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March 28th, 2014, 04:04 PM   #1
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The Misconception About the Need for Learning Mathematics

So, here's a discussion topic I could put in here. All the time throughout middle and high school, whenever I would be in a math class, I would keep hearing some student say "We don't need to learn this" or even go as far as to asking the teacher, "Why do we need to learn this?" I have a perfect answer for this, but I would rather hear it from you guys.

How would you respond to such a question as this one?
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March 29th, 2014, 04:29 AM   #2
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"Why do we need to learn this?"
For mind training. I agree that many students don't need the subject matter per se.
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March 29th, 2014, 07:05 AM   #3
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One reason is the 'unreasonable effectiveness of mathematics': you never know when you will need something, even when it seems like it would never come up.

Another reason is to train your brain generally. No one asks why (e.g.) push-ups are useful, because they understand that people doing that exercise aren't interested in being better at push-ups per se but rather at becoming stronger.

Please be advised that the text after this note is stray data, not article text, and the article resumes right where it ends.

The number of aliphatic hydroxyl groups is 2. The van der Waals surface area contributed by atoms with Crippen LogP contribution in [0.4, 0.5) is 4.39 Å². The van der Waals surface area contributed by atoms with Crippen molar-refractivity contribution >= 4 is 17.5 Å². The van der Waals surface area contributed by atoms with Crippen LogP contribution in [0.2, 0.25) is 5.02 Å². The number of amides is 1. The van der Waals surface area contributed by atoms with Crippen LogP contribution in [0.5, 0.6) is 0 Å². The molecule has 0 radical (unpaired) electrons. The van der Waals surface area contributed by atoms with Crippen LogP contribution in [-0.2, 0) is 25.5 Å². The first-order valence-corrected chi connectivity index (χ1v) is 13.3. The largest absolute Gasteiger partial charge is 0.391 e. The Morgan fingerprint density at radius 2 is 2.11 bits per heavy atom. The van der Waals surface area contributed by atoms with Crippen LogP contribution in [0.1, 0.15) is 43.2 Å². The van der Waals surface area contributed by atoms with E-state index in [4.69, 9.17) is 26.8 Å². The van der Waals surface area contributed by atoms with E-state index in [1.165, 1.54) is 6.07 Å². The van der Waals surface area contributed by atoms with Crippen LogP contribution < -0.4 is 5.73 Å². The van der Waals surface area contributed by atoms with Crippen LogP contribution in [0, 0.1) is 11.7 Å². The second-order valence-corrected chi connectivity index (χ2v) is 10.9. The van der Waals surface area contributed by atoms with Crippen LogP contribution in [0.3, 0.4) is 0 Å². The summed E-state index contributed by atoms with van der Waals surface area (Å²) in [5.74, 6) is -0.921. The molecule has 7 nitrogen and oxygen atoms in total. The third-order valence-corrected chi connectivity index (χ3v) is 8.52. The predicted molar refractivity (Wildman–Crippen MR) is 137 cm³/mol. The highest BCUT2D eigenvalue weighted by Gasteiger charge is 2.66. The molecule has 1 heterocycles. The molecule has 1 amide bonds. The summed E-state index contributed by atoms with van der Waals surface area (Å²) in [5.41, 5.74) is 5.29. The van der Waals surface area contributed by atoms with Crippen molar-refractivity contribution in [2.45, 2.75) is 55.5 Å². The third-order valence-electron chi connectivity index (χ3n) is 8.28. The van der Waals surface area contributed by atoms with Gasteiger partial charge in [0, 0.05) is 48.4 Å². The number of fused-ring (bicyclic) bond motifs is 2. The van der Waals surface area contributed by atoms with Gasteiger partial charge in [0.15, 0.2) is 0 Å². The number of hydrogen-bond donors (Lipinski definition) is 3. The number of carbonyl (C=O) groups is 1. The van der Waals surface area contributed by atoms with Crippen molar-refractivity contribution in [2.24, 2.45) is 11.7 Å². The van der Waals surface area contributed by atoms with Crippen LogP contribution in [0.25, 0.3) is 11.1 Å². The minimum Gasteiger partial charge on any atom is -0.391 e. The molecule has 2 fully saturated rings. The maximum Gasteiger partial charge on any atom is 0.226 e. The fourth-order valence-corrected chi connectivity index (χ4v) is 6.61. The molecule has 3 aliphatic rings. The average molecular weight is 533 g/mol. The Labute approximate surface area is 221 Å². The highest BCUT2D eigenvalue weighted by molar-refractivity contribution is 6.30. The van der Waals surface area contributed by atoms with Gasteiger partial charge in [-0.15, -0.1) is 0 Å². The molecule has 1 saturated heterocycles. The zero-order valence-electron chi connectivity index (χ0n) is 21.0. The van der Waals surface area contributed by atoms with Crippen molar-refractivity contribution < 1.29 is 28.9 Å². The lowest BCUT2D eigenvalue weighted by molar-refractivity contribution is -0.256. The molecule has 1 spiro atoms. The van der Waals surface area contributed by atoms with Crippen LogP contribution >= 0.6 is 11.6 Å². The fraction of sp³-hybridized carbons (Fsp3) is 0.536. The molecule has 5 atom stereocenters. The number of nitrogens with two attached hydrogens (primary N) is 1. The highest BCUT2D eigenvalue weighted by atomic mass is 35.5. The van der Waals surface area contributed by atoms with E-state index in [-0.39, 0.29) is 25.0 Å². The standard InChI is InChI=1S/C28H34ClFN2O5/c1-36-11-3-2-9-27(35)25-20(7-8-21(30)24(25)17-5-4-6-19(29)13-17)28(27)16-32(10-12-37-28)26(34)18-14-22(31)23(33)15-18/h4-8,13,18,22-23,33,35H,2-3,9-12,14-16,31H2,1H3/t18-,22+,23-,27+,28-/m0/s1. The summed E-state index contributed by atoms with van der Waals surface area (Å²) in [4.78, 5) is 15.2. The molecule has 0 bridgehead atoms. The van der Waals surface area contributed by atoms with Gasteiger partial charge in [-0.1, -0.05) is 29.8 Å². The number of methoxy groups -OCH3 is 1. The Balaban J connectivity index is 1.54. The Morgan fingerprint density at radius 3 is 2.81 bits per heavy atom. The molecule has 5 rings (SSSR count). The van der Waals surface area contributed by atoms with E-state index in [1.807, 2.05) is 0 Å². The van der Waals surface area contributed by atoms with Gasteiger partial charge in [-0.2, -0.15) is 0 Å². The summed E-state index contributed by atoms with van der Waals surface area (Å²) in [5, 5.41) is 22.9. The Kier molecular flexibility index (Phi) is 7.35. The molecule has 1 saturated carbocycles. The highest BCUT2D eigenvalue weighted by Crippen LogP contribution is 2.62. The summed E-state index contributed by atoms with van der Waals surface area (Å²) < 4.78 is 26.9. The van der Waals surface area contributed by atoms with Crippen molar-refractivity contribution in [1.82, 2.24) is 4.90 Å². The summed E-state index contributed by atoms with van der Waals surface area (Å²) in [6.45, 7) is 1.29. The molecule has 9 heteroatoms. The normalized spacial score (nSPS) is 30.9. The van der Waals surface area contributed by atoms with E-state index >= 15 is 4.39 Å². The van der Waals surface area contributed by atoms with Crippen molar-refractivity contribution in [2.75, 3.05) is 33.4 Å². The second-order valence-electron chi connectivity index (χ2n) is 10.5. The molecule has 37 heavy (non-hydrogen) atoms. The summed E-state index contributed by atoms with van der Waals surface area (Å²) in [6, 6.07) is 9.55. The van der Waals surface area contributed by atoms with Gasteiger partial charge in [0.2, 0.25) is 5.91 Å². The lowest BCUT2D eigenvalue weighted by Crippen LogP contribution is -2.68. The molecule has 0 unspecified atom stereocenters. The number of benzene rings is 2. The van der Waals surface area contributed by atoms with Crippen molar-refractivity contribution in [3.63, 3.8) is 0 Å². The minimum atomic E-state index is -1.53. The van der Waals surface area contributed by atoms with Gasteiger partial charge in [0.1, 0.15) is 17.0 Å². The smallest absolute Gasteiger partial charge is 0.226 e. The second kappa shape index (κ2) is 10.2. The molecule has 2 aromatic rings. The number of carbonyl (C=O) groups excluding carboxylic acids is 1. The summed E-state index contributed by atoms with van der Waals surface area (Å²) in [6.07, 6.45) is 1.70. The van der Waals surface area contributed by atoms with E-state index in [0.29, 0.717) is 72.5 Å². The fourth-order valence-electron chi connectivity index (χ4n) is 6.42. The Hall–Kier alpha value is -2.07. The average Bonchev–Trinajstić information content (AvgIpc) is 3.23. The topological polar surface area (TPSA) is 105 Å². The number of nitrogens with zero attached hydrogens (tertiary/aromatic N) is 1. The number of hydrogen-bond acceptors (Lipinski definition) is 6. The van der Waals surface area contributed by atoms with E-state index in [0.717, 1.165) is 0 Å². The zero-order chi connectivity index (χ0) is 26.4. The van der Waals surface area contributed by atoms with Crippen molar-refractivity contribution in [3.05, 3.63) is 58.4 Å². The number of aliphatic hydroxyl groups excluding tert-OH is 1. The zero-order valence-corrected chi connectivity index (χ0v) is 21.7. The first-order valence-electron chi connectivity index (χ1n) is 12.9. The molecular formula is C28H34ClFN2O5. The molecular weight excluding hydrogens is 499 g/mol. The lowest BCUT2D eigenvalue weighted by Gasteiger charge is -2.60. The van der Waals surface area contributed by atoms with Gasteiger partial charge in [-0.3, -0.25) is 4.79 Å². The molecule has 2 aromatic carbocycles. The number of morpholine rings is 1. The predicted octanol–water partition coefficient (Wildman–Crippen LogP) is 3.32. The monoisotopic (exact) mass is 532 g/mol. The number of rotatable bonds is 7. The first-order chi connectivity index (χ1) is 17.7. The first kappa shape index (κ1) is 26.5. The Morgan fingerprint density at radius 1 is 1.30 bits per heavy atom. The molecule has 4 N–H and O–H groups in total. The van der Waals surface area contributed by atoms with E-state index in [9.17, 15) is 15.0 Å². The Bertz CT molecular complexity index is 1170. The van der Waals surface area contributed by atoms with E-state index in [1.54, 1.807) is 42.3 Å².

As an example of the former, I once coded the Lambert W function for PARI/GP (see my .sig below). I didn't have any purpose for it but to improve that system -- I figured it was a neat special function to add. But when I later wrote a (fairly) efficient implementation of the Bell numbers I found I needed to use the W function, and so it was unintentionally useful to have one laying around.
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April 3rd, 2014, 05:15 AM   #4
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Well, one thing I am fond of saying: If you want to commune with the infinite and eternal, open a math book.
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April 3rd, 2014, 07:31 AM   #5
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Well, one thing I am fond of saying: If you want to commune with the infinite and eternal, open a math book.
If you want to retain faith in humanity, you probably shouldn't discuss the infinite with non-mathematicians.
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April 3rd, 2014, 09:08 AM   #6
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This I encounter very often. My usual answer is "you never know when you need something" and then I bet that they can't tell me a branch such that I can think of no real application.

I win, of course! C'mon, tell me a branch of mathematics -- craziest and the most pure you can think of -- and I will always give you one (or more, mostly) applications in the real world.
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April 3rd, 2014, 09:55 AM   #7